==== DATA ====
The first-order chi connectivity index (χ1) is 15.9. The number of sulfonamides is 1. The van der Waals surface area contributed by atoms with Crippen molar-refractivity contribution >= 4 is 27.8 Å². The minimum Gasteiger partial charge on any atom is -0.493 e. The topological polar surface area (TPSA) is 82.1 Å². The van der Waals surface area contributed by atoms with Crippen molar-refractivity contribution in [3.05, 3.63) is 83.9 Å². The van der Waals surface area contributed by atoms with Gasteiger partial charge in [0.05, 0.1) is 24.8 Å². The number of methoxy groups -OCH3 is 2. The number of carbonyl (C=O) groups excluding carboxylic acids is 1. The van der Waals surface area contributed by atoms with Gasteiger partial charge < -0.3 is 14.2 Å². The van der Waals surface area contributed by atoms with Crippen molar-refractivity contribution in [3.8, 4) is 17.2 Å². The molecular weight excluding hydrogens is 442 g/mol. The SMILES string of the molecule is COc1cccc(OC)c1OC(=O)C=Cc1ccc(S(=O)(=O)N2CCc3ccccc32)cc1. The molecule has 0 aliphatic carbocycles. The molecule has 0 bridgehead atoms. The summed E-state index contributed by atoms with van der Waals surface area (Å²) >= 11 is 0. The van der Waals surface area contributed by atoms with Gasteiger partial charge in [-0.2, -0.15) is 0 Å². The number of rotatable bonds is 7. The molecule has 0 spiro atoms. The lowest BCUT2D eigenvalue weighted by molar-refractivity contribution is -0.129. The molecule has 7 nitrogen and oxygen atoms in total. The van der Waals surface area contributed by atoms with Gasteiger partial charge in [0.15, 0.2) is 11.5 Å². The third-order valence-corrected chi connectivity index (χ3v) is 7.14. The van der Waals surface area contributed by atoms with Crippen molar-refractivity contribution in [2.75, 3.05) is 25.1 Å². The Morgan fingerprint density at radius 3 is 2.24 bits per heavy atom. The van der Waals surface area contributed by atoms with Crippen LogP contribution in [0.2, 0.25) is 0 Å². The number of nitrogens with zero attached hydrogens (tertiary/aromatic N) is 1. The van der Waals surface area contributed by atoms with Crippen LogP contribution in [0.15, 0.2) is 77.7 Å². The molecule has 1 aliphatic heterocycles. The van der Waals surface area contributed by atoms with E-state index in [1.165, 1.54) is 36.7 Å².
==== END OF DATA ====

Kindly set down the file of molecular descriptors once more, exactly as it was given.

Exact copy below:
The first-order chi connectivity index (χ1) is 15.9. The number of sulfonamides is 1. The van der Waals surface area contributed by atoms with Crippen molar-refractivity contribution >= 4 is 27.8 Å². The minimum Gasteiger partial charge on any atom is -0.493 e. The topological polar surface area (TPSA) is 82.1 Å². The van der Waals surface area contributed by atoms with Crippen molar-refractivity contribution in [3.05, 3.63) is 83.9 Å². The van der Waals surface area contributed by atoms with Gasteiger partial charge in [0.05, 0.1) is 24.8 Å². The number of methoxy groups -OCH3 is 2. The number of carbonyl (C=O) groups excluding carboxylic acids is 1. The van der Waals surface area contributed by atoms with Gasteiger partial charge < -0.3 is 14.2 Å². The van der Waals surface area contributed by atoms with Crippen molar-refractivity contribution in [3.8, 4) is 17.2 Å². The molecular weight excluding hydrogens is 442 g/mol. The SMILES string of the molecule is COc1cccc(OC)c1OC(=O)C=Cc1ccc(S(=O)(=O)N2CCc3ccccc32)cc1. The molecule has 0 aliphatic carbocycles. The molecule has 0 bridgehead atoms. The summed E-state index contributed by atoms with van der Waals surface area (Å²) >= 11 is 0. The van der Waals surface area contributed by atoms with Gasteiger partial charge in [-0.2, -0.15) is 0 Å². The number of rotatable bonds is 7. The molecule has 0 spiro atoms. The lowest BCUT2D eigenvalue weighted by molar-refractivity contribution is -0.129. The molecule has 7 nitrogen and oxygen atoms in total. The van der Waals surface area contributed by atoms with Gasteiger partial charge in [0.15, 0.2) is 11.5 Å². The third-order valence-corrected chi connectivity index (χ3v) is 7.14. The van der Waals surface area contributed by atoms with Crippen molar-refractivity contribution in [2.75, 3.05) is 25.1 Å². The Morgan fingerprint density at radius 3 is 2.24 bits per heavy atom. The van der Waals surface area contributed by atoms with Crippen LogP contribution in [0.2, 0.25) is 0 Å². The number of nitrogens with zero attached hydrogens (tertiary/aromatic N) is 1. The van der Waals surface area contributed by atoms with Crippen LogP contribution in [0.15, 0.2) is 77.7 Å². The molecule has 1 aliphatic heterocycles. The van der Waals surface area contributed by atoms with E-state index in [1.165, 1.54) is 36.7 Å².